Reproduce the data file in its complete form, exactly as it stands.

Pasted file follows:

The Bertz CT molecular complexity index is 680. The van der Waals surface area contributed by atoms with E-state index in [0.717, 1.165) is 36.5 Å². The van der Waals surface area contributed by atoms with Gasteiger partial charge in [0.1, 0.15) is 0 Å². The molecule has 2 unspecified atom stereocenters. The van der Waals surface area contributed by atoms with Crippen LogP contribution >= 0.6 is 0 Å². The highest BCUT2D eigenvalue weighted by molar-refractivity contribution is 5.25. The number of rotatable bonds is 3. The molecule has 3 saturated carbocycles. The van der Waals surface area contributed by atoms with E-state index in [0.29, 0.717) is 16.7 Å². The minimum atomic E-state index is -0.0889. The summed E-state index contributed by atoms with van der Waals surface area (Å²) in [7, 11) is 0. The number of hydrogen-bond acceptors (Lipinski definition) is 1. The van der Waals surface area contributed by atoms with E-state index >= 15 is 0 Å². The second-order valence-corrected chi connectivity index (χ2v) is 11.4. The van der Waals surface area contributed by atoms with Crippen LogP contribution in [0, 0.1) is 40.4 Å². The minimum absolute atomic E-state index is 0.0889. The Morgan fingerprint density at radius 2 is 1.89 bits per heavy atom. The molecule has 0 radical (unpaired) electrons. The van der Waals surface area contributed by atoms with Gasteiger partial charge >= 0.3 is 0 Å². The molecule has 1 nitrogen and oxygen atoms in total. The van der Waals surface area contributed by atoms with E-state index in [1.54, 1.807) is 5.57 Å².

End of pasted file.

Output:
The Bertz CT molecular complexity index is 680. The van der Waals surface area contributed by atoms with E-state index in [0.717, 1.165) is 36.5 Å². The van der Waals surface area contributed by atoms with Gasteiger partial charge in [0.1, 0.15) is 0 Å². The molecule has 2 unspecified atom stereocenters. The van der Waals surface area contributed by atoms with Crippen LogP contribution >= 0.6 is 0 Å². The highest BCUT2D eigenvalue weighted by molar-refractivity contribution is 5.25. The number of rotatable bonds is 3. The molecule has 3 saturated carbocycles. The van der Waals surface area contributed by atoms with E-state index in [0.29, 0.717) is 16.7 Å². The minimum atomic E-state index is -0.0889. The summed E-state index contributed by atoms with van der Waals surface area (Å²) in [7, 11) is 0. The number of hydrogen-bond acceptors (Lipinski definition) is 1. The van der Waals surface area contributed by atoms with E-state index >= 15 is 0 Å². The second-order valence-corrected chi connectivity index (χ2v) is 11.4. The van der Waals surface area contributed by atoms with Crippen LogP contribution in [0, 0.1) is 40.4 Å². The minimum absolute atomic E-state index is 0.0889. The Morgan fingerprint density at radius 2 is 1.89 bits per heavy atom. The molecule has 0 radical (unpaired) electrons. The van der Waals surface area contributed by atoms with Gasteiger partial charge >= 0.3 is 0 Å². The molecule has 1 nitrogen and oxygen atoms in total. The van der Waals surface area contributed by atoms with E-state index in [1.54, 1.807) is 5.57 Å².